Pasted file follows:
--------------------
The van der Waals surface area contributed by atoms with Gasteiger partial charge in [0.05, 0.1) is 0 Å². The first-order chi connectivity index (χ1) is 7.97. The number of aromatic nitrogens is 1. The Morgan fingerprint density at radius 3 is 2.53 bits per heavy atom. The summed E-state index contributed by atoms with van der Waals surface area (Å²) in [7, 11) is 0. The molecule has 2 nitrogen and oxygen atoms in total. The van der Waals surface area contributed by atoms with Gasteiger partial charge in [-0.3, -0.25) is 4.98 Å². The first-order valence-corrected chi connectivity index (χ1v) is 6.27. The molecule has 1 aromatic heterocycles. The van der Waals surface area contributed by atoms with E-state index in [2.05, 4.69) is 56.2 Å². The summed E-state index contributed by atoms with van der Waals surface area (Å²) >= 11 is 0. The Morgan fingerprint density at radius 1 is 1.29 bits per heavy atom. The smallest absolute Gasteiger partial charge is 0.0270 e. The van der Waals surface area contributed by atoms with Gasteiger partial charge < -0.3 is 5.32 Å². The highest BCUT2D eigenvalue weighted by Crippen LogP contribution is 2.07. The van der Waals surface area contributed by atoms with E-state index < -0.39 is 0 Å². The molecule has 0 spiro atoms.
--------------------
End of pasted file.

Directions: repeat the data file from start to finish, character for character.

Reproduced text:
The van der Waals surface area contributed by atoms with Gasteiger partial charge in [0.05, 0.1) is 0 Å². The first-order chi connectivity index (χ1) is 7.97. The number of aromatic nitrogens is 1. The Morgan fingerprint density at radius 3 is 2.53 bits per heavy atom. The summed E-state index contributed by atoms with van der Waals surface area (Å²) in [7, 11) is 0. The molecule has 2 nitrogen and oxygen atoms in total. The van der Waals surface area contributed by atoms with Gasteiger partial charge in [-0.3, -0.25) is 4.98 Å². The first-order valence-corrected chi connectivity index (χ1v) is 6.27. The molecule has 1 aromatic heterocycles. The van der Waals surface area contributed by atoms with E-state index in [2.05, 4.69) is 56.2 Å². The summed E-state index contributed by atoms with van der Waals surface area (Å²) >= 11 is 0. The Morgan fingerprint density at radius 1 is 1.29 bits per heavy atom. The smallest absolute Gasteiger partial charge is 0.0270 e. The van der Waals surface area contributed by atoms with Gasteiger partial charge < -0.3 is 5.32 Å². The highest BCUT2D eigenvalue weighted by Crippen LogP contribution is 2.07. The van der Waals surface area contributed by atoms with E-state index < -0.39 is 0 Å². The molecule has 0 spiro atoms.